Finally, mindfulness-based therapy refers to the most obvious way of integrating mindfulness into therapy, by explicitly teaching mindfulness practices, either through manualized group interventions such as MBSR and MBCT, or in individual therapy, where practices are tailored to the specific individual client and circumstances.
Question: You and Dr. Gary Schwartz have come up with a practical model for health:
intention => attention => connection => regulation => order => health.
Can you explain this a bit to the readers who struggle with pain and stress how they might apply it in everyday life?
Shauna: Our model of health suggests that through intentionally, attending and connecting to our experience we cultivate optimal health.
intention => attention => connection => regulation => order => health.
Intentionally cultivating nonjudgmental attention leads to connection, which leads to self-regulation and ultimately to greater order and health. Through mindfulness practice we are able to attend to the information contained in each moment. We gain access to more data, even those data that may have previously been too uncomfortable or painful to examine. We learn to acknowledge and accept pain and stress, and to listen to it with kindness and care. Through attending in this way, we are able to respond with greater skill and wisdom. We are able to attend to the pain, and choose to self-regulate in ways that foster greater health and well-being. Through consciously (intention) bringing awareness (attention) and acceptance (attitude) to experience in the present moment, we are able to use a wider, more adaptive range of coping skills.
Shauna: What do you feel is some of the most exciting research out there today that’s integrating mindfulness into health and mental health?
Neuroplasticity. I believe this single word gives people hope; hope that change is possible. For example, we used to think that we all had a “happiness set point” much like with weight, and that no matter what our circumstances, we would always end up back at baseline. Good scientific evidence substantiates this theory, for example, people who win the lotto or those who are in a terrible accident and become paralyzed, after an initial spike in the expected direction, return to their baseline levels of happiness. Thus it was concluded that we had a happiness set point that was not very moveable. This is great news if you are born happy, however if you aren’t, it leaves you feeling pretty hopeless…And yet the new research in neuroplasticity demonstrates that we can change our level of happiness because we can modify both the activity and structure of our brain through meditation training. Recent research shows that meditation practice increases activity in areas of the brain associated with positive emotion, and shows structural changes in the brain due to long term meditation practice. This new research is quite hopeful, suggesting that although happiness may not change due to external circumstances, changing our internal circumstances, through mindfulness training, can change our level of happiness.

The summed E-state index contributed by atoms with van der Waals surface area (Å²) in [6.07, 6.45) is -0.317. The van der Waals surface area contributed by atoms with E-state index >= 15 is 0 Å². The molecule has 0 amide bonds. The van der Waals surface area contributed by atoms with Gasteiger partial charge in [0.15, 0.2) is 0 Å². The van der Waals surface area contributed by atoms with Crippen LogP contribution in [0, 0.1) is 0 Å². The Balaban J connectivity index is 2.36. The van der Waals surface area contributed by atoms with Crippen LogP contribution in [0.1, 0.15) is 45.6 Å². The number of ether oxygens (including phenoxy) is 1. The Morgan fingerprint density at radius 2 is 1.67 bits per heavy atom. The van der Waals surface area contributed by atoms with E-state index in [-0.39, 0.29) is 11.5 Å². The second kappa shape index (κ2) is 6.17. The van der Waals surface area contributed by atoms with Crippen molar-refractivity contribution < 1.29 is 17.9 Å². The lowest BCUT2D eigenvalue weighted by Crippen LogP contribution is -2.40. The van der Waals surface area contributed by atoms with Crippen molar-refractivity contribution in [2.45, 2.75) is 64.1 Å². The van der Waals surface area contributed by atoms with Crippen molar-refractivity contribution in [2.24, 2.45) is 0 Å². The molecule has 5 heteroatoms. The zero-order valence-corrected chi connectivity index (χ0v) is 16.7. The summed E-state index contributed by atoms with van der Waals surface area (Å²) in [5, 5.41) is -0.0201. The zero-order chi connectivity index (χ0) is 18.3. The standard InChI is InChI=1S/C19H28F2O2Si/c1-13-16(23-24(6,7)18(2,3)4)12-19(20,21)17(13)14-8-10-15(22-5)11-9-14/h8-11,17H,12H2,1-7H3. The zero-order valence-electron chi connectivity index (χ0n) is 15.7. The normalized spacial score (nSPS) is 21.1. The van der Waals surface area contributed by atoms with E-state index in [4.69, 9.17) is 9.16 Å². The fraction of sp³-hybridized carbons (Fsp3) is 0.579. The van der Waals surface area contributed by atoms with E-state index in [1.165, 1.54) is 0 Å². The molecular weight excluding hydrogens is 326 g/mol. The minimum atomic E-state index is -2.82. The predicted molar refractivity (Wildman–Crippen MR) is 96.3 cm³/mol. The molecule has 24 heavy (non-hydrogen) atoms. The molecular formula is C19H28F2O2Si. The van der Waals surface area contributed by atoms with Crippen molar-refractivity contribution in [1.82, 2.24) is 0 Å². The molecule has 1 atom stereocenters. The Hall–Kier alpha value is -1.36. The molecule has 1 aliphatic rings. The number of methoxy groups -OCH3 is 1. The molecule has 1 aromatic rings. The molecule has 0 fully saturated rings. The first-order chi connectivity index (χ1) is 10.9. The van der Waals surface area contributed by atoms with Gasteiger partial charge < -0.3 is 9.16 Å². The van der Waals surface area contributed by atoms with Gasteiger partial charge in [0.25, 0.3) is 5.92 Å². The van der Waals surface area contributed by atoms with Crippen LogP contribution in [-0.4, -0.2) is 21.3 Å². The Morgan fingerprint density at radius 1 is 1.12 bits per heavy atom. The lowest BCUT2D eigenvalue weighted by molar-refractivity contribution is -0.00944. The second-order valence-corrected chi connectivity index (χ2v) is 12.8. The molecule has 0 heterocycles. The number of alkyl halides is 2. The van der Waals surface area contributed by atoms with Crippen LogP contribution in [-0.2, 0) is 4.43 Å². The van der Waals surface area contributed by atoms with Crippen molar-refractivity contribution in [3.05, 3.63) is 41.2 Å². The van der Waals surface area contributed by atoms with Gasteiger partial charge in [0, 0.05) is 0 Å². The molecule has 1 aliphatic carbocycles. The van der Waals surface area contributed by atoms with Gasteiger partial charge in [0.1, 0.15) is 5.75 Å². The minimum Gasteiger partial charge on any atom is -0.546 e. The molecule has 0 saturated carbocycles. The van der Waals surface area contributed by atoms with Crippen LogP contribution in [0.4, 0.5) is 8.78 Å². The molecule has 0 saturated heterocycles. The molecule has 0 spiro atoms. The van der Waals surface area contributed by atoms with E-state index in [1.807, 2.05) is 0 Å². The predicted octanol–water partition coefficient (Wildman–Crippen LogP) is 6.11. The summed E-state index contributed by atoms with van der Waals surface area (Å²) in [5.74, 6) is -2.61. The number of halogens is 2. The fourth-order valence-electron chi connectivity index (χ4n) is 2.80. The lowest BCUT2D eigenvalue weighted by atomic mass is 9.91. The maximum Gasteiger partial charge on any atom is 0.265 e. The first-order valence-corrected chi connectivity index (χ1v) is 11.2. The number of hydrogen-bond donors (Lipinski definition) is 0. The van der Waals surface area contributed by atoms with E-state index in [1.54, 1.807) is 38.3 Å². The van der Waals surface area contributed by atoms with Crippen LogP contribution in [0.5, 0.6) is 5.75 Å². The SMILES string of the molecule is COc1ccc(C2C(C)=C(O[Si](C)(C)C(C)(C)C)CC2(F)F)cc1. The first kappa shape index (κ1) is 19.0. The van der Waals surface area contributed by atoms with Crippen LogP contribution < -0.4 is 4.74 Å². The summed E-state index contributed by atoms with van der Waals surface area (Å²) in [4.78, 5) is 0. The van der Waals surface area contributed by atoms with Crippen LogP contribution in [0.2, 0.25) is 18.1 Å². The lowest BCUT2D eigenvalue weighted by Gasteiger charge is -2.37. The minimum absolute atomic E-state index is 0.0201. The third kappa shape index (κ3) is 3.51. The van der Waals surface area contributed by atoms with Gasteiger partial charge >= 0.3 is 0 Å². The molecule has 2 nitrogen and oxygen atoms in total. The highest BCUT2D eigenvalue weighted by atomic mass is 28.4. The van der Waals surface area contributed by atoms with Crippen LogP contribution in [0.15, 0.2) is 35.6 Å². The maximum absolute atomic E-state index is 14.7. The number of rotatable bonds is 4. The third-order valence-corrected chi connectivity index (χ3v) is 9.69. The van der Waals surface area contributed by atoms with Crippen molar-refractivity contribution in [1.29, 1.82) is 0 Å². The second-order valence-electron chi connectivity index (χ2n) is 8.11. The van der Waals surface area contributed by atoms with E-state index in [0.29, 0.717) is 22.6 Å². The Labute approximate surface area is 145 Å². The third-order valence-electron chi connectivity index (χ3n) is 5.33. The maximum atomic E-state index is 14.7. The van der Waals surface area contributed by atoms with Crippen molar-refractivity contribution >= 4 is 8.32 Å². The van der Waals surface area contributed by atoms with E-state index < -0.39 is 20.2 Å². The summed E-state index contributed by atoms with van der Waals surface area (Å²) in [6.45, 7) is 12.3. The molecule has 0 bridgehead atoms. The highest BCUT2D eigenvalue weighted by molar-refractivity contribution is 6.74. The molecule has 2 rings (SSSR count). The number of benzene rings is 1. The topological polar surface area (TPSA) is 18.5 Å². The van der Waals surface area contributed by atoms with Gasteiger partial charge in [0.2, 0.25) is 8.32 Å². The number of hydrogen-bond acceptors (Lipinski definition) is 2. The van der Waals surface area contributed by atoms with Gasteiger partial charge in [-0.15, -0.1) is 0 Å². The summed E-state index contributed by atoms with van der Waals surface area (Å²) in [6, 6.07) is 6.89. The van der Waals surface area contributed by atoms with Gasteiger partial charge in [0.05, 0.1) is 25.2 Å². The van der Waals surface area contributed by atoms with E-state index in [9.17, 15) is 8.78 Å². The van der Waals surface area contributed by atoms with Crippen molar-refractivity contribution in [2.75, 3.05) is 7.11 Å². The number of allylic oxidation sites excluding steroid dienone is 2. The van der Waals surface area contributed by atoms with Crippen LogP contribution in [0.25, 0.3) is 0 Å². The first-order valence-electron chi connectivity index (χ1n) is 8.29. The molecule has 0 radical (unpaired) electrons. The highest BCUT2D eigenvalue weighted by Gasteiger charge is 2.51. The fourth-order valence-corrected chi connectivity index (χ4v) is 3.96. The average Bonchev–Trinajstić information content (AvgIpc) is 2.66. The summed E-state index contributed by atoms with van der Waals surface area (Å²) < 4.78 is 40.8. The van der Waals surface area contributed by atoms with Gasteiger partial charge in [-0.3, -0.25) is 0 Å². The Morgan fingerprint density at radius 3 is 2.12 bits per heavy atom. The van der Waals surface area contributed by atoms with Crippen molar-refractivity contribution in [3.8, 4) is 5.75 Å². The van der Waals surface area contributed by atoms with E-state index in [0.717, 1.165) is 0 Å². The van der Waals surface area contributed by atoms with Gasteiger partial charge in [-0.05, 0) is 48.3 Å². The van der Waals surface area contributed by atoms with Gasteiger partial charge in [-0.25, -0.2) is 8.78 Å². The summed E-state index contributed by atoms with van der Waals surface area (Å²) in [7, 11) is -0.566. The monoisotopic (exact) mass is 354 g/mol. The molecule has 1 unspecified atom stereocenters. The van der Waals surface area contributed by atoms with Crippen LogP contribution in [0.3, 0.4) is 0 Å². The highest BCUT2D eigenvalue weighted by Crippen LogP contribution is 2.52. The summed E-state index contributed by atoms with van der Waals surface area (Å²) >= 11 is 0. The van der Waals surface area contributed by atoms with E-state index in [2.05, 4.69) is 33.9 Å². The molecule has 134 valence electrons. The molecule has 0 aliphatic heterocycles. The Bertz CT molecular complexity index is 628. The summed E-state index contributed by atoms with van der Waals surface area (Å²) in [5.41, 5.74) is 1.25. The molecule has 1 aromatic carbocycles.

If you were sitting across the table from a person who was struggling with pain and stress in their lives, what words of wisdom would you give to them?
What I keep coming back to again and again is self-compassion. I am awed by the prevalence of what Tara Brach refers to as the “trance of unworthiness.” I believe so much of our suffering comes from our sense that we are not okay, not loveable, not good. We blame ourselves for causing the pain or stress, or for not coping with it well enough. We go around feeling fundamentally flawed, unworthy and unlovable, and from this place of contraction and self-loathing, there is no space for change. So, if I were sitting across from someone struggling with pain or stress, I would begin with self-love, self-compassion, kindness, tenderness and acceptance. I would offer that it is possible to relate to ourselves, our experience, this very moment with kindness. This does not mean we like how things are, it simply means we begin where we are, without judgment, blame or shame. We begin with love, trusting that we are fundamentally okay. “O Nobly Born, O you of glorious origins, remember your radiant true nature, the essence of mind”
Thank you so much for all your great work Shauna. As always, please share your thoughts, questions, and stories below. Your interactions here provide a living wisdom for us all to benefit from.